The Martial Chamber of Tsarskoe Selo is housing the "Prisoners of War during WWI" exhibition from 31 July to 8 November 2020.
The First World War surpassed all previous military conflicts and changed the nature and scale of military captivity, as well as the attitude towards hundreds of thousands of prisoners of war (POWs). In 1915 Russia held one million POWs, second after Germany which held one and a half million. Before building prisoner-of-war camps, like Germany did, Russia kept POWs in military barracks.
Transit, filtration or concentration POW camp were like towns built by the captured, with residential barracks, hospitals, bath and wash houses, workshops, warehouses and other buildings. Their poor life conditions were slightly improved after the Red Cross began camp inspections in war-conflicted countries, thanks to two international conferences convened by the Swedish Red Cross Chairman, Prince Carl of Sweden and Norway (Duke of Västergötland), in Stockholm in 1915 and 1916.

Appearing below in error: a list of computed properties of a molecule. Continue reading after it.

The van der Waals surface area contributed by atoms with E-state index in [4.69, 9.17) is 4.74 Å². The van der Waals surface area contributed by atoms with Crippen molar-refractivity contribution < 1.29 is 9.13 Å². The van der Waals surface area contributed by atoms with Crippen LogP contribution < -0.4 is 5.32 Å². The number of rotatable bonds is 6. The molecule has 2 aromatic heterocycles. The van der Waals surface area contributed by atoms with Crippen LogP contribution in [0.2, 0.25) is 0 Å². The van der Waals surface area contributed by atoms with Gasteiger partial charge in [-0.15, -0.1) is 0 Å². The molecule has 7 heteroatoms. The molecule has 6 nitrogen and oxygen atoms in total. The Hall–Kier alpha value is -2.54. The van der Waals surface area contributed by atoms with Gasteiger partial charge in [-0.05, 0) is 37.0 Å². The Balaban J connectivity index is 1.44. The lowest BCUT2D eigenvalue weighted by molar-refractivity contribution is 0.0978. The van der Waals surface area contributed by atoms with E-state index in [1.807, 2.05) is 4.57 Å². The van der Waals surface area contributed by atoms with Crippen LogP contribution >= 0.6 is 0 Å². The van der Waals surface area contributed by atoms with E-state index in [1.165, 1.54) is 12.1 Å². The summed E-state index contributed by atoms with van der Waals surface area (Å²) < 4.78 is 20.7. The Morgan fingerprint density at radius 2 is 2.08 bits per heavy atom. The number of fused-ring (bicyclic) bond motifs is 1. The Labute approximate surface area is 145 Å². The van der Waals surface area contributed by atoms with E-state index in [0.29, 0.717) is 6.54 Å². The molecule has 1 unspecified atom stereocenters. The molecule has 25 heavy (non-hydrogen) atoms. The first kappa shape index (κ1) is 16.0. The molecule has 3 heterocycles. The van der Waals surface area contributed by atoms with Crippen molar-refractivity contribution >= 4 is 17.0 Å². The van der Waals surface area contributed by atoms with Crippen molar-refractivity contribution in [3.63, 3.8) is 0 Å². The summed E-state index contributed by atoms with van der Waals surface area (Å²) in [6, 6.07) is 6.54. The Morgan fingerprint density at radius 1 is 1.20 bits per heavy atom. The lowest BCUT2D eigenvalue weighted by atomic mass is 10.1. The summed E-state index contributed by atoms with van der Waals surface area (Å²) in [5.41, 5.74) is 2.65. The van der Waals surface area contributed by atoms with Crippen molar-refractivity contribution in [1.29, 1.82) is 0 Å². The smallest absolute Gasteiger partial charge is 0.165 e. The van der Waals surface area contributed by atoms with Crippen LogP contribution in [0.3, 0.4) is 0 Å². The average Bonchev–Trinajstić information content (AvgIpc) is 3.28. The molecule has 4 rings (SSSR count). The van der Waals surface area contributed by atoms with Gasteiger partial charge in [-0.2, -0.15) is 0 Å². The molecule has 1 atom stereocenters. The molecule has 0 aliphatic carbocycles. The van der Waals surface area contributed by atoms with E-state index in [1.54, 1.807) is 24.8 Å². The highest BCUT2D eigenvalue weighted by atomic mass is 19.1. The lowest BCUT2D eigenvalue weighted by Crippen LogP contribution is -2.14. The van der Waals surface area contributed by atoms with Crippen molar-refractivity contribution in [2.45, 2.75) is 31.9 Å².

Our exhibition showcases over thirty photographs provided courtesy of the archive of the International Committee of the Red Cross (ICRC). Especially noteworthy are those taken at the Narva and Riga transit camps—spontaneous shots unlike the staged ones usually made for reports by POW camp administrations.
All the other exhibits on display are the artefacts kindly donated to our WWI Museum at the Martial Chamber by many people from St Petersburg and other places. You will see personal belongings of Russian POWs, their letters home and drawings, as well as some important archive documents, medals, jetons and other objects.
Of particular interest is an album of watercolours by a Russian prisoner of the Mühling POW camp in Lower Austria. Also interesting is a typewritten manuscript of Behind the barbed wire: POWs in Germany, 1914-1918 by Nikolai Belov, which was discarded by the Soviet censorship and might be published by the Museum in the future.